Since our book Small Town Rules was released by Que Publishing this year, Barry Moltz and I have been sharing lots of videos, interviews, and guest posts all over the web. So I’m offering this series to share some of these ideas here. Even if you aren’t interested in the book itself, you can learn something from the principles we’ll be sharing.
(Don’t see the video? Click through to Small Biz Survival to view it.)
Local flavor is the antidote to a single, bland national culture. This is how we respect our own local tastes, our local flavor, our local foods certainly, but also our own local culture, also, and the things that make each location different and interesting.
The rule is to build your local connections, and there are two ways to do that. The first is to connect with your culture and place. That means you have to know your local culture and place. That involves looking at your location and noticing those things you never think about, the things that you never think about. I’m from western Oklahoma, and we’re very much a frontier and cowboy kind of place, even though we’re not all cowboys. That culture pervades a lot of what we do here, and influences how we do business. If you’re from a different place, your culture is going to be completely different. For example, rural Maine has a completely different culture. It’s a matter for you to look at your business and the culture that your business should be a part of. And you have to understand it first before you can be part of it.
The second step is to use your local story to build engagement. It part of moving through the cycles of know, like, and trust, to buy because they know you better. You do that by telling your stories. Sharing your connection to your culture is a way of accelerating that, of giving them a framework for understanding you better. Giving pieces of your local culture and telling those stories, helps people to better know you.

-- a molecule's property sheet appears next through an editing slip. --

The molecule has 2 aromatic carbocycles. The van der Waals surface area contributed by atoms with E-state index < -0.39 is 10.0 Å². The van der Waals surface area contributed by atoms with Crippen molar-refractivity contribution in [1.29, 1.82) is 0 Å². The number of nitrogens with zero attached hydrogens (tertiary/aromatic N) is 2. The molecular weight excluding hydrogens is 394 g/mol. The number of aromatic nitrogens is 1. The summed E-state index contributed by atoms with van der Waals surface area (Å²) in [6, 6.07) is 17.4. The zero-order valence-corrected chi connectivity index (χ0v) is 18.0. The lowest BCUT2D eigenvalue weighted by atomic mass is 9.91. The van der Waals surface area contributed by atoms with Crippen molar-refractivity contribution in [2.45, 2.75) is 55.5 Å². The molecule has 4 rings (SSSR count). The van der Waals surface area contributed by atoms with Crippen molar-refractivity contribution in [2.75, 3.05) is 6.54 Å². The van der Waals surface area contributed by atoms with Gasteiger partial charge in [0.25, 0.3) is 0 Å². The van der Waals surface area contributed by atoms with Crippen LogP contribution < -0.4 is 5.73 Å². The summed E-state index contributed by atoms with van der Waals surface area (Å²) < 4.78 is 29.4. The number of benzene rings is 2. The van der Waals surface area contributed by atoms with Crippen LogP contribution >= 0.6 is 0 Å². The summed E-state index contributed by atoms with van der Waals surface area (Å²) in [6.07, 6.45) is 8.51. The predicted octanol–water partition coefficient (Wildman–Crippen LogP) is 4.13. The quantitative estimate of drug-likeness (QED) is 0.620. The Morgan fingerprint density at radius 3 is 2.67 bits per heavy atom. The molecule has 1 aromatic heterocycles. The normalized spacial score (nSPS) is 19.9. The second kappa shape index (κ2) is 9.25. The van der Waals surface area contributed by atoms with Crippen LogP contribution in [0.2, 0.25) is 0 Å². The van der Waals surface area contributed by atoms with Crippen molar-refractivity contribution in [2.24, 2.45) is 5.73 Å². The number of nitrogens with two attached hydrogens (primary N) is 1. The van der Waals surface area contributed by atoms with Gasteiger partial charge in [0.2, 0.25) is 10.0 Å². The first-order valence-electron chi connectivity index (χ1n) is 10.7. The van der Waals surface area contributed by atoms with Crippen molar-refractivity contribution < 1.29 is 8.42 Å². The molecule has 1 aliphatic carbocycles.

If you can, and if it makes sense for your business, be involved in a shop local campaign. If you’re a small business located in a neighborhood or small town, then definitely get involved in your local campaign. For a big business, get involved in the way that makes sense for your business. You can support a local campaign directly or indirectly. If your business covers a lot of territory, you talk about shop local in each area where you are local. Either you have a location in that area, or you use products from that area. You can connect to what is local in that area. Share your local ingredients. Share the efforts you’re making to support the local community and to protect the local environment. All of those give the markers of quality that your customers are looking for when they make a decision about what’s local and what they are going to support.
- Zoom Towns: attracting and supporting remote workers in rural small towns - December 10, 2020
- In an economic crisis, spend your brainpower before your dollars - November 25, 2020
- Video: How to fill empty car dealership buildings for the holidays - November 6, 2020
- How has 2020 changed the challenges rural small towns face? Tell us here - October 20, 2020
- The Idea Friendly Method to surviving a business crisis - October 6, 2020
- Join me for the Rural Renewal Symposium online Oct 13 - September 26, 2020
- Cheap placemaking idea: instant murals - September 11, 2020
- Refilling the rural business pipeline - July 7, 2020
- Huge vacant buildings: grants to renovate? - June 9, 2020
- Economic self defense for small towns - June 7, 2020